Even if you are used to a sedentary lifestyle and haven’t got into any health complications so far, menopause can change stakes for you. Due to the incessant change of hormones and lipid profile imbalance, you need a good workout routine to stay in good health. If not, you might not be far from a stroke.

Nowadays, many doctors recommend the more conventional Remote Cardiac Monitoring rather than ECG for studying heart’s state. This is because they want to study how it is working when the patient assumes their regular activity.

Devices such as a Holter Monitor will give you evidence about how exercising and an active lifestyle can prove wondrous for your heart during menopause. Plus, it is as lightweight a feather (13 grams). So, you won’t even know that you are using them while working out.

2. Quit Unhealthy Habits

Habits such as smoking, drinking too much alcohol, or eating too much junk food will affect the cholesterol levels adversely.

As compared to traditional ECG machines, the more advanced ECG monitoring service through the Holter monitor will show you how unhealthy foods and smoking can deteriorate your cardiovascular health. Your healthcare professional can advise you use the Cardiac Rhythm monitoring solution for a period ranging from 24 hours to 7 days, in order to detect the decline in cardiac health due to your habits.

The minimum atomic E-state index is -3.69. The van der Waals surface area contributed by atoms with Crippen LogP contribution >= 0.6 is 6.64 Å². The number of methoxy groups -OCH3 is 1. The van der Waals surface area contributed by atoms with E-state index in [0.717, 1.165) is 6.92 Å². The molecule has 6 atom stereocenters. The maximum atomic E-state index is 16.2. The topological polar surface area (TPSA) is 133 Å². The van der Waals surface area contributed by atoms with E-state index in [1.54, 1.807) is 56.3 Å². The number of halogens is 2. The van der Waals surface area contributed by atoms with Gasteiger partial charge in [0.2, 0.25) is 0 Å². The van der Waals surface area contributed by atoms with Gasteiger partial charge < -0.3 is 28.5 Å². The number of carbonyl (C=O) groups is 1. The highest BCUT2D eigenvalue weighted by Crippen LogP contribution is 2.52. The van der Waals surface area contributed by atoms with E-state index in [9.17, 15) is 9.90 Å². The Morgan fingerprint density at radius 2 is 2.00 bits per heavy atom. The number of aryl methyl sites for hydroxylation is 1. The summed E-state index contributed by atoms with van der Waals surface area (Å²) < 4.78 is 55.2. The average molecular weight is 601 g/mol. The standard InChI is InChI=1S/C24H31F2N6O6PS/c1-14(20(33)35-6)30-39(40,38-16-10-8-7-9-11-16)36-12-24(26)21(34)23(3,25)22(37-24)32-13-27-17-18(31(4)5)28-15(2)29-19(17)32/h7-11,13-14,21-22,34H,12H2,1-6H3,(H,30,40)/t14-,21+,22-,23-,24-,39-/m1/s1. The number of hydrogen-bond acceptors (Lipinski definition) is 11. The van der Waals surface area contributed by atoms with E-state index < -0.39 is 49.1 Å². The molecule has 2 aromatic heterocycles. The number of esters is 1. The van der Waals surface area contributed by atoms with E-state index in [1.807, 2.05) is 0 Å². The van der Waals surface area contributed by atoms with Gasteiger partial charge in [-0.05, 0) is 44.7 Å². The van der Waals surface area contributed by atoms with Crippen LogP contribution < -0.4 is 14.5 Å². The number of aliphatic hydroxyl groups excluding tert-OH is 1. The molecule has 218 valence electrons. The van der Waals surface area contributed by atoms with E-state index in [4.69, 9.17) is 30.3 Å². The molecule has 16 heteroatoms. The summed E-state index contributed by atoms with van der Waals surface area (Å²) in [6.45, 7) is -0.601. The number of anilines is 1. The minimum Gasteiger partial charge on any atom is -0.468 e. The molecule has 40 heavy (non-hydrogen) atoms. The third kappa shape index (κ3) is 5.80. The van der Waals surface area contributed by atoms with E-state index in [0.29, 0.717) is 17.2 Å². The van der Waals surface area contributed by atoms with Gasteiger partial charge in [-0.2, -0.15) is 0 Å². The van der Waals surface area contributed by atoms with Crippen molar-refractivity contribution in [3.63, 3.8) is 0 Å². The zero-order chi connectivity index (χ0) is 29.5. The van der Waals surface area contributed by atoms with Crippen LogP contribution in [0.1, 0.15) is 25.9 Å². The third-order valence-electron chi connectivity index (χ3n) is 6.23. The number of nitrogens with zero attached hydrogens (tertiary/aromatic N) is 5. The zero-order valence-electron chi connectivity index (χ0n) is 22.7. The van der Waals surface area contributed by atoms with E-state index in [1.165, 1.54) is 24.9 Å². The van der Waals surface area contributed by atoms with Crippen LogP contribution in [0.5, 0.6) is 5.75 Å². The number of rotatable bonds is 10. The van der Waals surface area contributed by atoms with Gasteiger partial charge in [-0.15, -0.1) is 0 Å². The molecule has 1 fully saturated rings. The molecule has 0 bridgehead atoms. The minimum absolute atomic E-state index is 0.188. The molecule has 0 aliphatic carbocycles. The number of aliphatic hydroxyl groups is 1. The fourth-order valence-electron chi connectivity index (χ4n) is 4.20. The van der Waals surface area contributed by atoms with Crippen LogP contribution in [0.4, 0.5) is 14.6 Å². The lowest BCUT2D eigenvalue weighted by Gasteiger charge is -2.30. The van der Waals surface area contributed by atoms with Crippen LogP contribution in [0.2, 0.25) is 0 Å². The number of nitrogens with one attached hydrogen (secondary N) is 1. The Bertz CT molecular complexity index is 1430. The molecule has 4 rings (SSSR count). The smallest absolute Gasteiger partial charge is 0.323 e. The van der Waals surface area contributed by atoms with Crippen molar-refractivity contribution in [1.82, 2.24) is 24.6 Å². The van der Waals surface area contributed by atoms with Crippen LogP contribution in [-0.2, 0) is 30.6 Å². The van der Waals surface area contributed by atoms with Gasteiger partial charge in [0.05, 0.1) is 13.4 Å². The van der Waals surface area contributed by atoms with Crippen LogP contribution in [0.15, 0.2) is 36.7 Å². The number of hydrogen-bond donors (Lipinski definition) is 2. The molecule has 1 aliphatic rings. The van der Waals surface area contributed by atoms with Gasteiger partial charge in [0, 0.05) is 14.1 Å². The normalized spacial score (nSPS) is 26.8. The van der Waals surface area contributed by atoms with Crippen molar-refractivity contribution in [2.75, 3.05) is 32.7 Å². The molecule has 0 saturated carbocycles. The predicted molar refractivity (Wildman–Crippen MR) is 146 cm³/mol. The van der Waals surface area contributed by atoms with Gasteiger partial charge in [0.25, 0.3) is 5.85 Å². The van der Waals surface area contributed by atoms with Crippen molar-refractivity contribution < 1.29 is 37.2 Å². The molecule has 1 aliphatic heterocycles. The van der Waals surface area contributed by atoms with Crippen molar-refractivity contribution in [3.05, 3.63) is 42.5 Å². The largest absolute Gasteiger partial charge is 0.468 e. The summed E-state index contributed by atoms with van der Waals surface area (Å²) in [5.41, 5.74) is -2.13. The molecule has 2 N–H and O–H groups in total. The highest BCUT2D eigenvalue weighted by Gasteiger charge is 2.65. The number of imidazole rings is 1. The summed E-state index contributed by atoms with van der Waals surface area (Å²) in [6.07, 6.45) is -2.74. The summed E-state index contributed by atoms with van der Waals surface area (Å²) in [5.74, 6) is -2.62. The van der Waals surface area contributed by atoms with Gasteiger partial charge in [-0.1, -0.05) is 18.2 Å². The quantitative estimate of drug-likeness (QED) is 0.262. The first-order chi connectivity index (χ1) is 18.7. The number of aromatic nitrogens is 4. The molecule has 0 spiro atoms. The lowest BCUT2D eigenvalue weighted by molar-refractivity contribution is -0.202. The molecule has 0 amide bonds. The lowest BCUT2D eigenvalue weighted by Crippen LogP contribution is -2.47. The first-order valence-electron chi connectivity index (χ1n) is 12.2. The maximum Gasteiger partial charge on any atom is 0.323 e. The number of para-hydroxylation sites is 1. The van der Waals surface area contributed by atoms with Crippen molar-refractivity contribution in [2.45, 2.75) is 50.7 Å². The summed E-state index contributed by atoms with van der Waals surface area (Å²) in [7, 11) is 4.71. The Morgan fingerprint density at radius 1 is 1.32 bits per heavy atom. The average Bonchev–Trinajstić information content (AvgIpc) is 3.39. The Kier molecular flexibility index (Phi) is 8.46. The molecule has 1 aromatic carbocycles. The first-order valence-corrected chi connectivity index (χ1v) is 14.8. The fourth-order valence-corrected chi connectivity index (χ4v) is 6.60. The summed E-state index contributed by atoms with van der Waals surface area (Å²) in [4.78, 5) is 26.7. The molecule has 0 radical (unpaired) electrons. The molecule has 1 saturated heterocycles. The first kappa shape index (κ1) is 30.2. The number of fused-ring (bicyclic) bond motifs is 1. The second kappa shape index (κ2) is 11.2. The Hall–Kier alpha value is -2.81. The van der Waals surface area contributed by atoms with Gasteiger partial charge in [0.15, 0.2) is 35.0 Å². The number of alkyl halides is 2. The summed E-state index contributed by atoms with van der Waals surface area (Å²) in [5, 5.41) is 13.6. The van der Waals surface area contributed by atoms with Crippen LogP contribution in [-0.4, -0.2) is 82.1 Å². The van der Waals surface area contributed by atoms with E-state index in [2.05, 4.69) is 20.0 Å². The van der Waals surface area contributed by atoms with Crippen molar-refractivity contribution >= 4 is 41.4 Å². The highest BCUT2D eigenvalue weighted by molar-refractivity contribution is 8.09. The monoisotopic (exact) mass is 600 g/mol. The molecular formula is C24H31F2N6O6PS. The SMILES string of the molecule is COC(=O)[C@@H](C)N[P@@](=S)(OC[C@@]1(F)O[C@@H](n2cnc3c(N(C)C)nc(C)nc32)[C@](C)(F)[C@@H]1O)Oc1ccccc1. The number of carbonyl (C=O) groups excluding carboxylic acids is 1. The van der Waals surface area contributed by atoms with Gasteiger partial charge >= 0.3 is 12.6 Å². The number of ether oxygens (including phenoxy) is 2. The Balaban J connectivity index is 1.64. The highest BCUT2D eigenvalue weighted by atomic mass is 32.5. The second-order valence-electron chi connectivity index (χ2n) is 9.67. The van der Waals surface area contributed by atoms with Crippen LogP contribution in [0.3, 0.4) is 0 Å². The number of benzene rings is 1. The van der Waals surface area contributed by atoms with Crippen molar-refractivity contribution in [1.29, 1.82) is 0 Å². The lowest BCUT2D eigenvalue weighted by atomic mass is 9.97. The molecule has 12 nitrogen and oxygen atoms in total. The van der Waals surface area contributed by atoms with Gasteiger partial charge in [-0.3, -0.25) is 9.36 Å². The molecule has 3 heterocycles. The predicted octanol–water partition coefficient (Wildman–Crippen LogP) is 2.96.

3. Eat Right and Maintain a Healthy Body Weight

When going through menopausal depression, women become more likely to binge upon unhealthy fats that can make them obese. Therefore, it is advised to eat right. Stick to fruits, vegetables, dairy-free or low-fat dairy products, whole grains, fish, nuts, and poultry.

4. Keep a Check on Health Conditions

If you are carrying along with your premenopausal conditions such as diabetes, high cholesterol, high blood pressure, and more into the menopausal period, you need to be more careful. In such situations, it is advised to keep a strict check on what you eat, how much you work out, and what treatment you are taking. If not, the situation can worsen with the onset of menopause.

For more informed medical advice regarding your heart’s health, the doctors can use Holter Monitor because it gives them real-time access to all your reports, 24×7, through advanced cloud storage.

In the end, no woman going through menopause is immune to an increased risk of cardiovascular diseases. However, you can save yourself from the consequences by adopting a healthier lifestyle, better eating habits, and opting for regular remote cardiac monitoring.

Cardiac Rhythm’s Heart event monitor is a lightweight & wireless heart monitor which can be worn anywhere & the regular day to day work can be done. It provides efficient monitoring & deeper clinical-grade data insights compared to the other traditional ECG monitoring devices.

Periodic monitoring of the patient’s activity & stress levels correlated with heart events will be useful to track the patient’s overall heart health. Cardiac rhythm’s holter monitor helps you to track the heart by noticing each & every rhythm of the heart.